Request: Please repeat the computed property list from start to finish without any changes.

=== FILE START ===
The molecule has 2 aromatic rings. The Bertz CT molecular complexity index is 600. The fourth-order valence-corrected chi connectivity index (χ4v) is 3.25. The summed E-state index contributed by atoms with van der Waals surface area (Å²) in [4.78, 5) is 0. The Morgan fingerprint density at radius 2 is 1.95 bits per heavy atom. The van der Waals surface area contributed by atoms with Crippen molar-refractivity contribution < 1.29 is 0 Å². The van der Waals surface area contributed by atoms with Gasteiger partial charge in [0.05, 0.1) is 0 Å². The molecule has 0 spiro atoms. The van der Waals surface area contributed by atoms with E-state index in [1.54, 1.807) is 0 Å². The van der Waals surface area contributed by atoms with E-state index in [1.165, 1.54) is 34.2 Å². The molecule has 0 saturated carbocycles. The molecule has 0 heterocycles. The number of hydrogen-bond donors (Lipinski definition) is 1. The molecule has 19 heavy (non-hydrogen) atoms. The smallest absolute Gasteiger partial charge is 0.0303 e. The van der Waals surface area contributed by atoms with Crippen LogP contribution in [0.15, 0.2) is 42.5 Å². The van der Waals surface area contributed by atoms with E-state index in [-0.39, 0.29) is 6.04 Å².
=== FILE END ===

The molecule has 2 aromatic rings. The Bertz CT molecular complexity index is 600. The fourth-order valence-corrected chi connectivity index (χ4v) is 3.25. The summed E-state index contributed by atoms with van der Waals surface area (Å²) in [4.78, 5) is 0. The Morgan fingerprint density at radius 2 is 1.95 bits per heavy atom. The van der Waals surface area contributed by atoms with Crippen molar-refractivity contribution < 1.29 is 0 Å². The van der Waals surface area contributed by atoms with Gasteiger partial charge in [0.05, 0.1) is 0 Å². The molecule has 0 spiro atoms. The van der Waals surface area contributed by atoms with E-state index in [1.54, 1.807) is 0 Å². The van der Waals surface area contributed by atoms with E-state index in [1.165, 1.54) is 34.2 Å². The molecule has 0 saturated carbocycles. The molecule has 0 heterocycles. The number of hydrogen-bond donors (Lipinski definition) is 1. The molecule has 19 heavy (non-hydrogen) atoms. The smallest absolute Gasteiger partial charge is 0.0303 e. The van der Waals surface area contributed by atoms with Crippen LogP contribution in [0.15, 0.2) is 42.5 Å². The van der Waals surface area contributed by atoms with E-state index in [-0.39, 0.29) is 6.04 Å².